Having been born upon a warm speck of an island, Jeb’s ten years in Hawaii have exposed him little to temperatures below 70 degrees Fahrenheit. He’s seen snow twice in his lifetime and has never heard of an electric blanket (“You plug in a blanket? Why?”). His greatest exposure to any “real” winter has been limited to holidays in the climes of California.
So when a “cold” snap came through our island last night, cooling the air with some dramatic winds, we all feebly slipped on socks and shivered. The temperature gauge read about 63.
“Mom, it’s so cold in my room right now.”
“I know, it’s a little chilly tonight.”
“No, I mean it’s really cold. It’s cold like California.”
The whipping winds of yesterday have come to a complete standstill. Nothing moves. I kick off bed sheets in my sleep, as we rest in the thick air of an island petri dish paused in surreal calm.
All is silent but for the faint sound of crickets in the pre-dawn dark, and the occasional rooster ricocheting calls from the tops of motionless trees.
So much can change so quickly, just look at the weather.
In my last posting, I bemoaned a broken water pump at our new abode, while watching trees bent sideways from wild gusts. Within 24 hours, I am in a new setting. Water flows from the tap. The air hangs stagnant.
With the water pump fixed yesterday, I got to do chores. Like four loads of laundry. Three piles of dishes (hot, sudsy water, all the while). I wiped away years of black film from behind the refrigerator. There was even joy in cleaning someone else’s left-behind grime. Because I could. Oh, the delight of running water!
All day I drank glassfuls of precious liquid. Some with lemon. Some with fresh mint. Some glasses, just plain, fresh water.
Now, with the winds so dramatically stilled, this morning’s pregnant pause is full of mystery.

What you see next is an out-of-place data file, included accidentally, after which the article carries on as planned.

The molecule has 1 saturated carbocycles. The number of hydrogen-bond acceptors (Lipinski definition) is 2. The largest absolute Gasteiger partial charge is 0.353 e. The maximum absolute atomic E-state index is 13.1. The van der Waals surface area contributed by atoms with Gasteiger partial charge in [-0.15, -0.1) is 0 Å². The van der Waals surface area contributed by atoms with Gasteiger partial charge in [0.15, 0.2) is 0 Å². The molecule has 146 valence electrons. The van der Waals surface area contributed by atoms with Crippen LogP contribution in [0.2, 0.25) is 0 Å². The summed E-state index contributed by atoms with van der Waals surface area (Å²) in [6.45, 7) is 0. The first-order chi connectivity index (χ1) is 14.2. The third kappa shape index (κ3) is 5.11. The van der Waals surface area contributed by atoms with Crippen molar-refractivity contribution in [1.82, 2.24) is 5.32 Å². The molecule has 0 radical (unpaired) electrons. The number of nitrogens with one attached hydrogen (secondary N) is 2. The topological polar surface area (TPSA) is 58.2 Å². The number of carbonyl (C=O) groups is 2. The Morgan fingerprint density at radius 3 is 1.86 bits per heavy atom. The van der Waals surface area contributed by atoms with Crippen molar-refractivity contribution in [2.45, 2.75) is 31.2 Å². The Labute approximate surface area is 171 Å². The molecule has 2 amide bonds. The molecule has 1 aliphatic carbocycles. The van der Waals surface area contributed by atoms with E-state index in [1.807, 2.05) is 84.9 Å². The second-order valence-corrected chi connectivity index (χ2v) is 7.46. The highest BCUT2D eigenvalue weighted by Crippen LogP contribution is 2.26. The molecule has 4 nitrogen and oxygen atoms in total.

Water still runs from the tap. I have more cleaning plans in store. But then there’s the weather. Sort of solely in charge. We are vulnerable, despite extended forecasts. I am humbled in the mystique of this stillness.
One thing I love about travel is being able to live the lines where similar and different blur. Seems no matter where you go, there are things that are the same all over, yet often expressed in just a little different way.
A change of scenery, seeing the familiar in new settings, offers fresh perspectives. We view ourselves and the world from new angles.
Since these shots were taken on our recent trip to Chicago, I can’t help but think of those in the mid-west, recently affected by the severe weather of over 80 tornadoes. When we checked in with our friends who live there, they told us they’d decided to harness the gusts and get in an end-of-the-season windsurfing session in.
Not everyone was able to play.
Today I send good wishes, peace, ease, and speedy recovery to all of those impacted by the storm. May we all remain humble in the face of Mother Nature and stay grateful for all the precious things.